408(b)2 Fee Disclosures — Are You at Risk?

The Department of Labor’s 408(b)2 fee disclosure regulations went into effect July 1, 2012. As a requirement under these regulations, plan sponsors were supposed to receive notices from all covered service providers (CSPs) detailing services provided, fees charged and any potential conflicts of interest. These regulations apply to ERISA defined contribution and defined benefit plans.

A CSP is a provider that expects to receive at least $1000 in direct or indirect compensation for services provided to the plan. One of the purposes of this regulation was to help plan sponsors assess whether the fees they were paying for certain services were reasonable. You can find more detail on the regulation on the DOL website (www.dol.gov).

Unfortunately, there was no standardization of the format for these 408(b)2 disclosure notices resulting in extremely confusing information for even well-informed plan sponsors. As a result, the DOL has recently proposed a follow up guide to be issued with disclosures that would summarize or help explain the disclosures from service providers. That proposal has not been finalized as of April 2014, but RPS will continue to monitor its progress and keep our clients informed of any notable news.

In addition to making sure notices are received from ALL covered service providers, there is an inherent obligation on the plan sponsor to actually do something with these notices. In the event of a DOL audit, you will likely be asked what you did with the notices you received. So, just filing them away is not a good strategy. How do you determine if, indeed, the fees you are paying for services are reasonable? Did you address any potential conflicts of interest? What was the process you employed to determine this? Is it documented? A good advisor will help walk you through this process.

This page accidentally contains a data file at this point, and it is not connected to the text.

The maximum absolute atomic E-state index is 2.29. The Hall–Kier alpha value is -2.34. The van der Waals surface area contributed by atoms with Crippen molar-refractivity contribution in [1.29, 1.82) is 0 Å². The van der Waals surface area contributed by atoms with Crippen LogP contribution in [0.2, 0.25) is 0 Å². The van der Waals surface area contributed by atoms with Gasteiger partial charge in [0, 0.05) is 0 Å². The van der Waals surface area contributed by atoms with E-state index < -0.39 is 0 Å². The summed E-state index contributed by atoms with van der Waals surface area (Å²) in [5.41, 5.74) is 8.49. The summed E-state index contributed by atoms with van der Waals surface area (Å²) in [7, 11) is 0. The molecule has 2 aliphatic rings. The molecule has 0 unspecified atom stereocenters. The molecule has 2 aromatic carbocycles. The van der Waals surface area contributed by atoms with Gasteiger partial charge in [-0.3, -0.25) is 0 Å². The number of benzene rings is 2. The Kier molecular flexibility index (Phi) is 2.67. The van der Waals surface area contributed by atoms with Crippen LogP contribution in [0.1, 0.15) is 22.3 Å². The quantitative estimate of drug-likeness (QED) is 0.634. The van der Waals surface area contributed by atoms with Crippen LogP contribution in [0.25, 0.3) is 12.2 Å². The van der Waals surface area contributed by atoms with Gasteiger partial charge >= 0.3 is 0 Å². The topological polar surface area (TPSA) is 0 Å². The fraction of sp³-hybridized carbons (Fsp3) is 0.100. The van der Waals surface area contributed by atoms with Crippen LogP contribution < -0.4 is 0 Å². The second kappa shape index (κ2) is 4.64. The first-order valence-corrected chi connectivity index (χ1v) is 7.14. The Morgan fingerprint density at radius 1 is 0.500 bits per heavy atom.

The failure to provide these disclosure notices can result in the arrangement becoming a prohibited transaction for the advisor or service provider. If you as the plan sponsor did not receive a disclosure from a CSP, this, too, can result in a prohibited transaction unless you take action to contact the service provider(s) and request the missing disclosures. Then you will have to evaluate whether they meet the requirements of the regulations. If a service provider does not comply within 90 days, you must inform the DOL and terminate that relationship.

The 408(b)2 fee disclosure regulations were certainly established to bring clarity to the issue of 401k plan fees. However, many plan sponsors we have talked to still don’t understand the amount or structure of the fees involved with their plan. That’s when having a 3(38) fiduciary on your side to ensure transparency can really provide a benefit to you and your employees.